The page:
Ways to minimize sort operations

  • brian118

    Hall of Fame

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    Comments posted to this topic are about the item Ways to minimize sort operations

    Regards
    Brian Ellul
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    Computers are incredibly fast, accurate, and stupid. Human beings are incredibly slow, inaccurate, and brilliant. Together they are powerful beyond imagination.
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  • Nils Gustav Stråbø

    SSChampion

    Points: 11259

    I'm a little confused here. What is the intention of the article? To avoid unnecessary Sort operators in the execution plan or to eliminate ORDER BY and still get the results sorted?

    If the idea is to eliminate the need for ORDER BY then what this article describes should not be trusted. There is no guarantee that an index (clustered or non-clustered) will return the result in an ordered manner. IT might work today, but what happens when the amount of data or statistics changes? Will the QO find a better plan and havoc the ordered results that used to be returned to the client? It might very well do so.

    There is only one way to guarantee ordered results. Say it after me: ORDER BY.

    On the other hand, if you don't want SQL Server to waste memory, disk I/O and CPU on sorting, then you could send the result to the client and let it do the sorting. There is usually lots of unused CPU capacity on the client computers.

  • Jason-299789

    SSC-Insane

    Points: 21601

    Like Nils, I dont quite understand the reason for the article, in 95% of cases the sort operation is the least of your worries in a plan, especially when you've joined 2 or 3 tables together to bring back an amalgamaged dataset, such as Stock levels by product, and unfilled orders.

    I'm not a fan of the Non-clustered Index with all other columns in an Include, one or two columns that are commonly associated with the business key, eg Indexed on ProductNumber, with the ProductName and ProductCode as include columns is reasonable.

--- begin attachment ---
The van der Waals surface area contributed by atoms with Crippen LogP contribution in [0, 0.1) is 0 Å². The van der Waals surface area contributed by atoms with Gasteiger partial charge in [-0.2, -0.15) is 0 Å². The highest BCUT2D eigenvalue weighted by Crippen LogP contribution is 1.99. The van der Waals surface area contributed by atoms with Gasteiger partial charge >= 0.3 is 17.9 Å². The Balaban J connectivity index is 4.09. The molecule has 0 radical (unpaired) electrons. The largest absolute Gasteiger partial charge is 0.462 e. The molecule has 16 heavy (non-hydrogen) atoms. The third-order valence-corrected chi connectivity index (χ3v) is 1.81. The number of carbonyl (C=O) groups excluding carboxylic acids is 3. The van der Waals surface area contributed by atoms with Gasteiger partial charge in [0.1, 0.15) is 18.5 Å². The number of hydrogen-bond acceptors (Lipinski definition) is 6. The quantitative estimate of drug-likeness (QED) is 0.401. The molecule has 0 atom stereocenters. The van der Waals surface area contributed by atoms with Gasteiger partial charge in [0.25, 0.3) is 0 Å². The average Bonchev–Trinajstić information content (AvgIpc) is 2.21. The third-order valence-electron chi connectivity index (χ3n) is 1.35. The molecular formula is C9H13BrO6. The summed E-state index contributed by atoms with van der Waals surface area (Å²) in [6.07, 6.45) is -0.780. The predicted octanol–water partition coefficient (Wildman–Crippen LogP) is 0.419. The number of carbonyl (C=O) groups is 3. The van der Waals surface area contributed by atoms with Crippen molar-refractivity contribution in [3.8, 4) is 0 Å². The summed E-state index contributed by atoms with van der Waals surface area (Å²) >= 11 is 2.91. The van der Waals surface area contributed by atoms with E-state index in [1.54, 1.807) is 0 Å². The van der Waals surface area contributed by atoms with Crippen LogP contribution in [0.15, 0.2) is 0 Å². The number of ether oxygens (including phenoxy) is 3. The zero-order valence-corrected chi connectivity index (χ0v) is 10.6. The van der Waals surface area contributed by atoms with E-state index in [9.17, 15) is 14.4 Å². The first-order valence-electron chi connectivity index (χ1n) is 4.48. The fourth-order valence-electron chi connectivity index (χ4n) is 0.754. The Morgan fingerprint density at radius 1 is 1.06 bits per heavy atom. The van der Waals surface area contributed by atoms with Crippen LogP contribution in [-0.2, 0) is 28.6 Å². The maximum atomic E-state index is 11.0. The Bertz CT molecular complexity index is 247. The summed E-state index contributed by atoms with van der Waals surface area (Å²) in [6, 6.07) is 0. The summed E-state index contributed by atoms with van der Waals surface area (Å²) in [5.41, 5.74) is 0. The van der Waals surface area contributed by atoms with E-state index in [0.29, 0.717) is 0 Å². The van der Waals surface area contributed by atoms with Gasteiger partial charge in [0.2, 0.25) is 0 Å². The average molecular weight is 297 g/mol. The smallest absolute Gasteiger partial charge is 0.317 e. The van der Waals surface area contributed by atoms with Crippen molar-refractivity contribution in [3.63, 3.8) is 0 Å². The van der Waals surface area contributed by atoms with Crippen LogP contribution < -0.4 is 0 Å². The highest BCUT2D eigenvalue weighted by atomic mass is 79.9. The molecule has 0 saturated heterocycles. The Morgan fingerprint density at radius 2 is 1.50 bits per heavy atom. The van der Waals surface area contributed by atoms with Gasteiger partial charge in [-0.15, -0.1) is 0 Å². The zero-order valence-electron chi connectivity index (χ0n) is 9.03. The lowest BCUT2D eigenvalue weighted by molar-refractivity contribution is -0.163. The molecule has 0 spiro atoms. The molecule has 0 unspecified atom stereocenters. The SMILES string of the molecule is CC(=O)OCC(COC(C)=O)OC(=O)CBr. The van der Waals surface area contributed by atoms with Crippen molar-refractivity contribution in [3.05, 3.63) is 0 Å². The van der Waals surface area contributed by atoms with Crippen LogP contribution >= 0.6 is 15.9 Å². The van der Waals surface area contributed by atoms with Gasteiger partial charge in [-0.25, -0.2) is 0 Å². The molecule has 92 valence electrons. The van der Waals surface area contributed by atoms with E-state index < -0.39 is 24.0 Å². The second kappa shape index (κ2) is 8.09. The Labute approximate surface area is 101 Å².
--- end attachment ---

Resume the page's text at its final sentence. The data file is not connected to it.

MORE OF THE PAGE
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  • Jonathan AC Roberts

    SSCoach

    Points: 16757

    So the whole article is basically saying adding an index can assist in the performance of queries containing ORDER BY.

  • steveb.

    SSC-Forever

    Points: 46733

    I dont see how people are saying this is dangerous, from looking at his code he does put Order by on each of the select statments so the data will always be ordered.

  • hallidayd

    SSCrazy

    Points: 2430

    I agree with Steve - I'm not sure you have paid full attention to the SQL in the article. He is not suggesting removing order by, but creating indexes to optimise for the clause.

    Having said that, I can't remember ever creating an index to support an order by. As said, there are countless other factors far more important.

    I do have one issue with the article: there is no reason the IO should have been greater for the first query than the subsequent ones. I suspect that this was actually due to fragmentation of the original clustered index that of course was not present in the indexes created specifically for the tests. As such, this measure of improvement is false.

  • Nils Gustav Stråbø

    SSChampion

    Points: 11259

    steveb. (9/15/2010)